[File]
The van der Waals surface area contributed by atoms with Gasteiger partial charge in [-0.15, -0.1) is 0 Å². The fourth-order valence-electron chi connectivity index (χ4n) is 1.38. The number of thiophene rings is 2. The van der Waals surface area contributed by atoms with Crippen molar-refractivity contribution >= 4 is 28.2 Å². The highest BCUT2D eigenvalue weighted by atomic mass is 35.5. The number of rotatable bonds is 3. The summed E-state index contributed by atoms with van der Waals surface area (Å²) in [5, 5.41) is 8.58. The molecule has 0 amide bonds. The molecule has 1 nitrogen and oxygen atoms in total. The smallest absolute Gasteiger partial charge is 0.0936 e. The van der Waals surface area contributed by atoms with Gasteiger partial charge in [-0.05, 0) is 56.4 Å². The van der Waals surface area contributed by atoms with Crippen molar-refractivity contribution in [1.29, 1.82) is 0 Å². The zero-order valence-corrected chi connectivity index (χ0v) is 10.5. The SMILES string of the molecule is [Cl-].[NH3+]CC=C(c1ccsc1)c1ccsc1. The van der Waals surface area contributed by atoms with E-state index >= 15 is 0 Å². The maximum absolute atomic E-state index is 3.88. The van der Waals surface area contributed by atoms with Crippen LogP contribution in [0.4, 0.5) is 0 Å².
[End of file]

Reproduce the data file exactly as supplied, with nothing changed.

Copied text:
The van der Waals surface area contributed by atoms with Gasteiger partial charge in [-0.15, -0.1) is 0 Å². The fourth-order valence-electron chi connectivity index (χ4n) is 1.38. The number of thiophene rings is 2. The van der Waals surface area contributed by atoms with Crippen molar-refractivity contribution >= 4 is 28.2 Å². The highest BCUT2D eigenvalue weighted by atomic mass is 35.5. The number of rotatable bonds is 3. The summed E-state index contributed by atoms with van der Waals surface area (Å²) in [5, 5.41) is 8.58. The molecule has 0 amide bonds. The molecule has 1 nitrogen and oxygen atoms in total. The smallest absolute Gasteiger partial charge is 0.0936 e. The van der Waals surface area contributed by atoms with Gasteiger partial charge in [-0.05, 0) is 56.4 Å². The van der Waals surface area contributed by atoms with Crippen molar-refractivity contribution in [1.29, 1.82) is 0 Å². The zero-order valence-corrected chi connectivity index (χ0v) is 10.5. The SMILES string of the molecule is [Cl-].[NH3+]CC=C(c1ccsc1)c1ccsc1. The van der Waals surface area contributed by atoms with E-state index >= 15 is 0 Å². The maximum absolute atomic E-state index is 3.88. The van der Waals surface area contributed by atoms with Crippen LogP contribution in [0.4, 0.5) is 0 Å².